NEW YORK—At the Supreme Court on Monday, July 14, the long-term partner of MTA bus driver William Pena, who was killed in February by a man driving a stolen truck, strongly supported the Court’s decision to uphold a felony-murder indictment.
Nancy Rodriguez and lawyer Sanford Rubenstein made their statements of support following disapproving remarks by the defendant’s attorney.
Defendant Dominick Whilby’s attorney Harvey Slovis denounced the Court’s decision arguing that Whilby did not intend to kill Pena.
“There has to be fairness,” Slovis said. He countered that the Court would be unable to prove that Whilby acted with intent—in other words, that he appreciated his actions could lead to someone’s death. “They’ll prove it when pigs fly,” Slovis said.
Pena died on Wednesday morning, February 12, after the stolen truck, allegedly driven by Whilby, struck the bus that he was driving. The crash occurred at the intersection of 14th Street and 7th Avenue. Two pedestrians and one bus passenger were also injured.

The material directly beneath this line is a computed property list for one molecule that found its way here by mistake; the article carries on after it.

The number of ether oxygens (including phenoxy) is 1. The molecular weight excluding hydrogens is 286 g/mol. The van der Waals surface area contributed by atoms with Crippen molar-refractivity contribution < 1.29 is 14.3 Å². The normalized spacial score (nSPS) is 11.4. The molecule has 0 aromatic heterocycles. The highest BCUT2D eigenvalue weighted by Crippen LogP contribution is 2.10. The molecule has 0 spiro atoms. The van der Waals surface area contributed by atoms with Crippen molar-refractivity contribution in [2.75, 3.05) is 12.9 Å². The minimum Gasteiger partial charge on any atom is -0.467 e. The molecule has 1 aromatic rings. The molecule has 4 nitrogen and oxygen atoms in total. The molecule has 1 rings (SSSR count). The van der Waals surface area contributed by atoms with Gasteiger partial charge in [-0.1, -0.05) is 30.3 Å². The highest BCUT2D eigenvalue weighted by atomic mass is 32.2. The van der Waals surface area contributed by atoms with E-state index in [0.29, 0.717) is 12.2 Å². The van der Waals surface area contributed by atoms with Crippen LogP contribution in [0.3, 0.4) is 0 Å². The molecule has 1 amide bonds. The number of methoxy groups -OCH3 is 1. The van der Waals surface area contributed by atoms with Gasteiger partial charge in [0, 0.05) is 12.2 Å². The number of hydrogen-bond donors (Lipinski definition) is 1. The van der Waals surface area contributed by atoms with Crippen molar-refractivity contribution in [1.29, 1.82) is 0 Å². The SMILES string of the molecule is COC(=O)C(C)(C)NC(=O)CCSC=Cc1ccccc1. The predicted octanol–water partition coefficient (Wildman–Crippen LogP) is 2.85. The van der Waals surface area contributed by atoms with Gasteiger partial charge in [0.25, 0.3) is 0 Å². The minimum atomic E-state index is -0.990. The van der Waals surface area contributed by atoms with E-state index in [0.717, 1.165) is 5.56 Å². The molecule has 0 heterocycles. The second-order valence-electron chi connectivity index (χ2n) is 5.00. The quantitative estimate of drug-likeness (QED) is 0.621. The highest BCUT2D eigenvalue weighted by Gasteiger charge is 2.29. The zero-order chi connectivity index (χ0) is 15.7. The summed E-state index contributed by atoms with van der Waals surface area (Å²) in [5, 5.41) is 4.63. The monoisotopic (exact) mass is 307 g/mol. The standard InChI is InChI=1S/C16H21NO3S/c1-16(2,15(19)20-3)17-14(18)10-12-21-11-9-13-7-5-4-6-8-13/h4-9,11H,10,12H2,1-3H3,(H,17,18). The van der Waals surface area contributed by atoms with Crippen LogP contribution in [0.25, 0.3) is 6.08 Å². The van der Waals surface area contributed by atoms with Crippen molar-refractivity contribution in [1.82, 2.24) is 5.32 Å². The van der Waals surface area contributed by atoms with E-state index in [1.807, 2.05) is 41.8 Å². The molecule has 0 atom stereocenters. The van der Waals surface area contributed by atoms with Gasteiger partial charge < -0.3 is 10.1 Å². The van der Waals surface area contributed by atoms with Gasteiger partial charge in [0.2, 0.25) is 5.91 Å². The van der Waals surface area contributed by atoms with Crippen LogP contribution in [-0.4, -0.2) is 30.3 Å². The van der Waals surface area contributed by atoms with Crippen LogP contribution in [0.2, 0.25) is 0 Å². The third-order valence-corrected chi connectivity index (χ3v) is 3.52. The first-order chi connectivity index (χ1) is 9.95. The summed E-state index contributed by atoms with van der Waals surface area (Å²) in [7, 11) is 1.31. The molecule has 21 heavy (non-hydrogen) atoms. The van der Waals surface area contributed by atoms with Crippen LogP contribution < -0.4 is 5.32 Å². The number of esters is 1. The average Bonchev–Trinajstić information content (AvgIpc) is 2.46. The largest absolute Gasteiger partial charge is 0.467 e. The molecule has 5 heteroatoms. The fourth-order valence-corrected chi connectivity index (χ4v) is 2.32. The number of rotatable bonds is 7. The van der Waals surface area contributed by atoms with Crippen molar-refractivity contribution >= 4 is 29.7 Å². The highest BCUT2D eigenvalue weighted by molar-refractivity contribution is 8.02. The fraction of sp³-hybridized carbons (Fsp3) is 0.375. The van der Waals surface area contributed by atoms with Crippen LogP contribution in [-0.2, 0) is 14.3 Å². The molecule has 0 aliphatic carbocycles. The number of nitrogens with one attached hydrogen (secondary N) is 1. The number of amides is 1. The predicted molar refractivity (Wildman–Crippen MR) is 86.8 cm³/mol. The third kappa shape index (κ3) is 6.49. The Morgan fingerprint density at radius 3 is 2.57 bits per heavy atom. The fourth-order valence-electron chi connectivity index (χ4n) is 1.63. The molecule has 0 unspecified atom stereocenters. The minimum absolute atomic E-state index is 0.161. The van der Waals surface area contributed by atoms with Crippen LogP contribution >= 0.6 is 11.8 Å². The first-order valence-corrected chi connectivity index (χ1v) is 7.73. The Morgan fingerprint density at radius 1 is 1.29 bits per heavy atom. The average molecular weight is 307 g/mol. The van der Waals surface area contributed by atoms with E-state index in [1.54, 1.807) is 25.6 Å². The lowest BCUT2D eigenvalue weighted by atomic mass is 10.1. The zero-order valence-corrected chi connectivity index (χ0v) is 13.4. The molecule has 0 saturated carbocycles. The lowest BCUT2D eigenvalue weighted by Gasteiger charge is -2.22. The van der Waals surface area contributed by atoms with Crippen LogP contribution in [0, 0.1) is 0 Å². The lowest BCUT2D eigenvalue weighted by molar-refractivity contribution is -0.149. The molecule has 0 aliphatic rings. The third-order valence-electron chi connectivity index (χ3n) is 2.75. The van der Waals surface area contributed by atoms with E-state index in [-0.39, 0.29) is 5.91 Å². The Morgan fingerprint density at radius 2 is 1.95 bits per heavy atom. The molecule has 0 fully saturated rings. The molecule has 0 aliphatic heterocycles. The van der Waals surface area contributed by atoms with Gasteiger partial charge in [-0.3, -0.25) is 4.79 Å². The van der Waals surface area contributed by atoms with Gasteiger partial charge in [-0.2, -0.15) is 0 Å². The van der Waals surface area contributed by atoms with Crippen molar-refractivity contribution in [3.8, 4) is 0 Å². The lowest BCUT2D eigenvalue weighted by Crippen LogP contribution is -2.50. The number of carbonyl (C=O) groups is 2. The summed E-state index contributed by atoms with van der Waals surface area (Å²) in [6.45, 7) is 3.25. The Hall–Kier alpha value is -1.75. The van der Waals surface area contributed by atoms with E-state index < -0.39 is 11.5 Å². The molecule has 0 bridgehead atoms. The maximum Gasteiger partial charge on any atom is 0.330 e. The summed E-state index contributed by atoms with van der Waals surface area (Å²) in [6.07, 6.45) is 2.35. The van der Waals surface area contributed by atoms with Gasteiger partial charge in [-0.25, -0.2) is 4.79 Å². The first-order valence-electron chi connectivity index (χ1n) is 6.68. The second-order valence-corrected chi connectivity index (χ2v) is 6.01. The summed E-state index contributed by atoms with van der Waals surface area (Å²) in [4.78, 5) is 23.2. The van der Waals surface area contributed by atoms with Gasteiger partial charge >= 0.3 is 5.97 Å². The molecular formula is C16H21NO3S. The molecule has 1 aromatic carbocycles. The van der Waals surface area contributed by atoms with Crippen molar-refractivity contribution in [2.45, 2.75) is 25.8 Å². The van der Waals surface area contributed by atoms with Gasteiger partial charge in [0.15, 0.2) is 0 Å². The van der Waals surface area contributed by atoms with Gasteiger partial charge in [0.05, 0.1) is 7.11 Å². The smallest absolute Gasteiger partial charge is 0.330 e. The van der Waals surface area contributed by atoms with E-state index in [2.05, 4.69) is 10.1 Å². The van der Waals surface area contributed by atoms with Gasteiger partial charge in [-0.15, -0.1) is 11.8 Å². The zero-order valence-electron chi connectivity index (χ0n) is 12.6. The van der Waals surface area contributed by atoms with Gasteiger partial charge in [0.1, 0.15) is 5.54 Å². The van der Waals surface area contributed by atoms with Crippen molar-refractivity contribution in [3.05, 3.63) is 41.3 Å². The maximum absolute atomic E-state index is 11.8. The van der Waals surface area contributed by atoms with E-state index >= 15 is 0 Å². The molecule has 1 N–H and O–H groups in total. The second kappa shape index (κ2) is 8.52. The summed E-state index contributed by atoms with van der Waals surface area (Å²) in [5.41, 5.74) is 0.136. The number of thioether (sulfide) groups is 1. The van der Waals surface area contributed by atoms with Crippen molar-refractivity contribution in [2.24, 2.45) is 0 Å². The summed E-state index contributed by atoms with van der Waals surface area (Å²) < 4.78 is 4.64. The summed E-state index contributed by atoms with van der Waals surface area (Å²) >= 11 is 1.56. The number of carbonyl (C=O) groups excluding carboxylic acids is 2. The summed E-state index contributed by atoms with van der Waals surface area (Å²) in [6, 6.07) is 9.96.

Rodriguez bore the strain of complicated legal proceedings as she descended the steps of the Supreme Court, accompanied by Rubenstein and Pena’s daughter, Gabrielle. She spoke with disdain about the “horrible” experience of having to see again and again the man allegedly responsible for her partner’s death.
“The first day he had a huge smile” she said, “as if he has no remorse for what he did.”
Rodriguez and Rubenstein both lauded the Court’s decision to uphold indictments of murder in the second degree, grand larceny, and burglary against Whilby. The family has suffered the “most horrible loss possible,” Rubenstein said. The “maximum sentence” should be imposed.
Gabrielle Pena stood silently and solemnly outside the Court with Rodriguez. She declined answering questions from the press.
A follow-up Court hearing has been scheduled for Wednesday, September 10.
The Associated Press contributed to this report.